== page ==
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Old 07-04-2005, 09:09 AM   #7
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When a guy's in need, he can count on his freinds.
Andy, Michael, and Thumpershere are freinds indeed.

My wife suggested I use the pudding solution. But I just have to figure it out. That's just who I am. And Michael, What you said makes sense, now that I think about it. I didn't use egg yolk in my filling. I think I had maybe too much cornstarch in it. A combination of the two would avoid the custard texture, but still give it enough stiffness to hold together once sliced. And I have used tapioca starch. In fact, it's the only starch I'll use with freshly picked blueberries for blueberry pie. It has a wonderful texture for that purpose, a cross between a jelly and cream consistancy that holds without being rubbery, and with no flavor of its own. I may just try tapioca starch with the bananas. I have some in the house, but have misplaced it (actually, my oldest daughter and her husband house-sat for us while we were away in California and re-arranged the kitchen somewhat. We're still trying to find some things . But I'll find it.

Drat! We have a thunderstorm going on, complete with rain. It's good for my lawn and berry bushes and plants, but I'm going to be barbecuing a smoked turkey in the rain. Oh well. As my last name is Flowers, I'll just tell those who see me out there getting wet; "The Flowers need watering today.", heh heh.

Seeeeeya; Goodweed of the North
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Old 07-05-2005, 01:40 PM   #8
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Well, I almost got it right from memory ...

From Cookwise (pages 217-218) - paraphrasing some parts and adding comments.

Pastry Cream (Creme Patissiere)

1 vanilla bean
1 cup whole milk
1/2 cup heavy or whipping cream
1/3 cup sugar
pinch of salt
3 Tablespoons cornstarch
5 large egg yolks

1. [Split the vanilla bean, scrape out the seeds, and add the seeds and the bean] to a medium saucepan with the milk and cream. Heat over medium heat until the mixture just begins to steam. Stir the sugar, a generous pinch of salt, and cornstarch together in another medium saucepan. Remove the vanilla bean from the hot milk. Drizzle the hot milk into the sugar mixture, whisking constantly. Return the saucepan to the heat and cook over medium heat, stirring constantly, until the mixture thickens.

2. Stir the egg yolks together in a bowl. Stir about 1/4 cup of the hot mixture into the yolks [temper the yolks], then scrape the yold mixture into the saucepan. Return to the heat and bring [almost] to a gentle boil, stirring constantly, until the custard becomes thick and smooth.

3. Transfer custard to a bowl. Dot the surface with butter or cover with a piece of plastic wrap touching the entire surface of the custard. [prevents a "skin" from forming on top] Refrigerate until needed.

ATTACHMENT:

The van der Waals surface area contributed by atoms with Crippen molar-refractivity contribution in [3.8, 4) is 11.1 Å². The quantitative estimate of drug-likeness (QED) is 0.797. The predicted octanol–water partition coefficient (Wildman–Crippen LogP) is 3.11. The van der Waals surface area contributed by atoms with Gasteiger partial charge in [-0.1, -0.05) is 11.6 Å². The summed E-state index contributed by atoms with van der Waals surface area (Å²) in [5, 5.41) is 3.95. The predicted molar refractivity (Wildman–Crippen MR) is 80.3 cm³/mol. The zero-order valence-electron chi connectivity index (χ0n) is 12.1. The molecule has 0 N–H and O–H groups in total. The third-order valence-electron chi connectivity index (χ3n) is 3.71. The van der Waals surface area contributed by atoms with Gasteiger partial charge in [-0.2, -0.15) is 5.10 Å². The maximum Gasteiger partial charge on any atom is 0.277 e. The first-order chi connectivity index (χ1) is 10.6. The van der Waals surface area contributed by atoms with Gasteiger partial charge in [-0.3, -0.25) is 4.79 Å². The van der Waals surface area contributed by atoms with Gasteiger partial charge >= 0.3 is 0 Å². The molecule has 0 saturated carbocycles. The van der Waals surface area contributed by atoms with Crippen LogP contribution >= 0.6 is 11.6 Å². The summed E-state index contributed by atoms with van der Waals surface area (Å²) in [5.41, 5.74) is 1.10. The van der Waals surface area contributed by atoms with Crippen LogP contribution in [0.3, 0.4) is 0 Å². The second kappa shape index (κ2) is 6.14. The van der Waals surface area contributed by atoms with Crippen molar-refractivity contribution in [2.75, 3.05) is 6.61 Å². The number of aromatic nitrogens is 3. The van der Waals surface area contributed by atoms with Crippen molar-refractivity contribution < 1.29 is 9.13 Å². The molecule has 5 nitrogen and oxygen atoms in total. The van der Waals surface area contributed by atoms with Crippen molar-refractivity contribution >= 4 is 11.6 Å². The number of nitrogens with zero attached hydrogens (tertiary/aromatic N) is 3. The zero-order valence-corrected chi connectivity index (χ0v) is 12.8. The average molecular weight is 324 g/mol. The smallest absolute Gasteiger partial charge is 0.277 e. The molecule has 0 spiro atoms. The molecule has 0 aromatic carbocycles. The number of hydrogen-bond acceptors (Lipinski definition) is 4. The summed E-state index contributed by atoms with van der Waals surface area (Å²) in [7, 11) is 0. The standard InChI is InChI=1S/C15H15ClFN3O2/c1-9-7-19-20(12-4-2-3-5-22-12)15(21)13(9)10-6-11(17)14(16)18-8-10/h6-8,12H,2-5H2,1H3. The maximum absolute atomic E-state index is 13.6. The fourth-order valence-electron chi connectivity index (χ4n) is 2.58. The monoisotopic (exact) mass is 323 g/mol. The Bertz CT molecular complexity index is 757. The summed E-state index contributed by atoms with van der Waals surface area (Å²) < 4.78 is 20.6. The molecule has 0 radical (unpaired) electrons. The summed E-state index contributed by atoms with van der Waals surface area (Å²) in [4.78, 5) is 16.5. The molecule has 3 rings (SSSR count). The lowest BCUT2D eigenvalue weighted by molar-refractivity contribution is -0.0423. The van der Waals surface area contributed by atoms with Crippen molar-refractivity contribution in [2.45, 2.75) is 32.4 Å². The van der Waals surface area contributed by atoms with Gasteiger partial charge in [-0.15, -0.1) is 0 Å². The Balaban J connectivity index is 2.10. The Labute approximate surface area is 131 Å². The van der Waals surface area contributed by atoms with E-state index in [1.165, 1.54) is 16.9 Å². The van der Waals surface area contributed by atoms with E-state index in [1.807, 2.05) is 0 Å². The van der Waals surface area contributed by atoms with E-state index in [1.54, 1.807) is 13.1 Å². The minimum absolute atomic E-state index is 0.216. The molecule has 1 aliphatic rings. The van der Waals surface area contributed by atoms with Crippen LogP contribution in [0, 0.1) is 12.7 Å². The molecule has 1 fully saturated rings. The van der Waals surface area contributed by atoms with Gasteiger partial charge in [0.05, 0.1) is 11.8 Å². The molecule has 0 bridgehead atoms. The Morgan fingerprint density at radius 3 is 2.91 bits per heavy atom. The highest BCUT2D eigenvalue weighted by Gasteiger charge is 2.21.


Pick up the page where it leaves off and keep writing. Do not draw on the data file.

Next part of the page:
Combining the above recipe, and yours - I would use the above for the custard ... although I might be prone to use a good vanilla extract instead of the beans (cheaper) until I figured out the texture thing. I would only let the custard cool to warm before I whisked in the mashed bananas - then fold in the sliced - and pour into the crust ... then refrigerate the finished pie.

I've never tried to make a pie like this - so this is by no means a TNT from me! But, I trust Shriley to be on the right track in the food science department ... so it's something you can compare what you did against and get some ideas.

Let me know your thinking and what you come up with. I'm curious now ... but had too much cobbler yesterday to be in any rush for another sugar high for a couple of weeks or so.
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Old 07-05-2005, 05:35 PM   #9
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Michael; Thanks a great heap . Like you, I'm about done with deserts for a spell. I have to watch my sweets, even though when I do have any, it's in extreme moderation. I made a home made pie with a blind baked pie crust and then filled with fresh-slice strawberries covered with strawberry glaze, freshly whipped cream, and dotted with bluberries. That pie is sooooo good, and soooo rich . The flavor is intense and requires just a small piece to satisfy.

But I digress. The technique you have posted looks sound. I just have to wait for some bananas to ripen. I kow my wife will be up for the test. She has an insatiable sweet tooth. Again, thanks.

Seeeeeya; Goodweed of the North
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Old 07-06-2005, 11:19 AM   #10
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Goodweed, I think bananas have some sort of enzyme or something in them that breaks down in the dairy; I've never seen a banana cream recipe that calls for the banana to be cooked in with the pastry cream; they're always added in slices afterwards.